British Columbia launches new services for agribusinesses
British Columbia’s new program will allow agribusinesses working in activities related to fish, seafood and aquaculture to access consulting and planning services similar to the types offered under the Canadian Agricultural Partnership, a federal-provincial-territorial agreement that is not otherwise available to these sectors.
Agribusinesses qualify for the British Columbia funding if they have experienced a revenue drop of at least 30% due to COVID-19. The program will provide up to $5,000 in business planning services and coaching for individuals, and up to $20,000 for groups. These services will help agribusinesses develop immediate and long-term recovery plans for their businesses. Eligible agribusinesses can also apply to a specialized business planning stream of the program for further assistance.
For more information about eligibility click here.
Saskatchewan supports livestock producers
Saskatchewan’s $10 million initiative will help livestock producers manage the effects on their business due to COVID 19. Half of the funds will cover the costs of the province’s obligations under the national AgriRecovery set-aside program. The other half will be used to partially offset increased premium costs associated with the Western Livestock Price Insurance Program (WLPIP).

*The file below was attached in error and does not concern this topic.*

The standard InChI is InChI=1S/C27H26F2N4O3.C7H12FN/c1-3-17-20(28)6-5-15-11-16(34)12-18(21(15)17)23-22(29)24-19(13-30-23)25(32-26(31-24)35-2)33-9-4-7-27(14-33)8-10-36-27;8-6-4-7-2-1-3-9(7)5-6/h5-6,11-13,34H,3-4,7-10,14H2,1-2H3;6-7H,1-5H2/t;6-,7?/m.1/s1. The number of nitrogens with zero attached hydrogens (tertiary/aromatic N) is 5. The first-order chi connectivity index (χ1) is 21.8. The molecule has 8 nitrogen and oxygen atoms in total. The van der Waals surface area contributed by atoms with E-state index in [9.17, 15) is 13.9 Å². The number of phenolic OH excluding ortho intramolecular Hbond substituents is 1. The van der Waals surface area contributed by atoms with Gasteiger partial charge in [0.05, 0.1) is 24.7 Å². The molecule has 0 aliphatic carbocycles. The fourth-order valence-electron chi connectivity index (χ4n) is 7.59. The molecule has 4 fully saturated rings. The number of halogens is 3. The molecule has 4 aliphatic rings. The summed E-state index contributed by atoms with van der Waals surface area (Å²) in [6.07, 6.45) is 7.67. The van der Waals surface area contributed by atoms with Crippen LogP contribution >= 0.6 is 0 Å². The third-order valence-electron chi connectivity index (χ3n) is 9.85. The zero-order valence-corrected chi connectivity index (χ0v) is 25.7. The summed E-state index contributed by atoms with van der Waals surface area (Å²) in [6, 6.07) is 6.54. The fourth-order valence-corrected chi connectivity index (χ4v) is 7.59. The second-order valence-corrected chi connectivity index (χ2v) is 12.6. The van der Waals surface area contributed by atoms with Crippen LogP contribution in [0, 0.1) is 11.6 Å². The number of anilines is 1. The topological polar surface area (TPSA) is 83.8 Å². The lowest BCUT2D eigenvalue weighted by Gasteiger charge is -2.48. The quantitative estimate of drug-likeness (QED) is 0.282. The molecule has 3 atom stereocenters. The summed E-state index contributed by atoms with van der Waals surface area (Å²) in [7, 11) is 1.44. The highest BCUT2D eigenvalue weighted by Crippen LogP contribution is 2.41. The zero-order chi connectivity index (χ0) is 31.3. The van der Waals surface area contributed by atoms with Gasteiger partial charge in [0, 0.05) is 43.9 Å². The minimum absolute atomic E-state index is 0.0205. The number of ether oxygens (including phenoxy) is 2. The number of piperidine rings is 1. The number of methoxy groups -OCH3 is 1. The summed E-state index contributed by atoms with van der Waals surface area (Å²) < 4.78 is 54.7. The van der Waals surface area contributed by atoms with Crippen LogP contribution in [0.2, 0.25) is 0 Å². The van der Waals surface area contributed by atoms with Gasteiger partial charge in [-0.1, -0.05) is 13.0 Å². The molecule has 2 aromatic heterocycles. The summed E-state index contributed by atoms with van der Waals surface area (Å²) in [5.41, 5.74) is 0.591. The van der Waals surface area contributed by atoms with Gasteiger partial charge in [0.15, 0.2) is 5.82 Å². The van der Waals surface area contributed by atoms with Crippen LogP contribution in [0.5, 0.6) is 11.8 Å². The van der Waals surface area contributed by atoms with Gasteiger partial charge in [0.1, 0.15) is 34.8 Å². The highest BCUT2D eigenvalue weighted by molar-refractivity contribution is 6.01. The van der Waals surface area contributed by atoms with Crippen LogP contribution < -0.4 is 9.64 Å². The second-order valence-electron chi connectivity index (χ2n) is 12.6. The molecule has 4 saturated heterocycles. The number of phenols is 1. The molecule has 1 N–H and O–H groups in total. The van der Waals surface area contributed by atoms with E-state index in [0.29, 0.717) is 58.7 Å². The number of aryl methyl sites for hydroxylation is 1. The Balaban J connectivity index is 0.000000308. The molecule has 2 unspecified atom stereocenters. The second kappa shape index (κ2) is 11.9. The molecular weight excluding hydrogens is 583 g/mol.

The province’s contribution to the AgriRecovery set-aside program unlocks a total $12.5 million in funding for livestock producers, to be delivered by the Saskatchewan Crop Insurance Corporation. This money will assist agribusinesses with the cost of temporarily holding cattle back from market during processing plant disruptions associated with COVID 19. Shipments of steer to processing facilities has decreased from 4,500 weekly to under 400 weekly year-over-year. Read NRFC’s recent update, which includes more details about the AgriRecovery program here.
The WLPIP is a risk management tool for livestock agribusinesses. As premiums for the program have increased significantly due to COVID-19, the province will provide 40% of the increased premium costs back-dated to February 25, 2020. The premium adjustments will remain in effect until at least September 1, 2020, when the province will review and reassess. Additionally, the WLPIP deadline to obtain calf price insurance will be extended from May 28, 2020, to June 18, 2020.
Agribusinesses will need to carefully monitor the details of these initiatives, as more details are released. It will be important for management to ascertain how the availability of these funds will interact with already-available programs for agribusinesses at the federal and provincial levels and to take appropriate action to obtain the full benefit of these programs.
It is reasonable to expect the same trust-based principles that apply to other federal government funding and subsidy programs will apply and that these programs will rely on the good faith of agribusinesses in reporting their eligibility and completing their applications, and there may be penalties for violating such principles.
For information about other available government relief programs, refer to our guide.
The authors would like to thank Preston Brasch, articling student, for his assistance in preparing this legal update.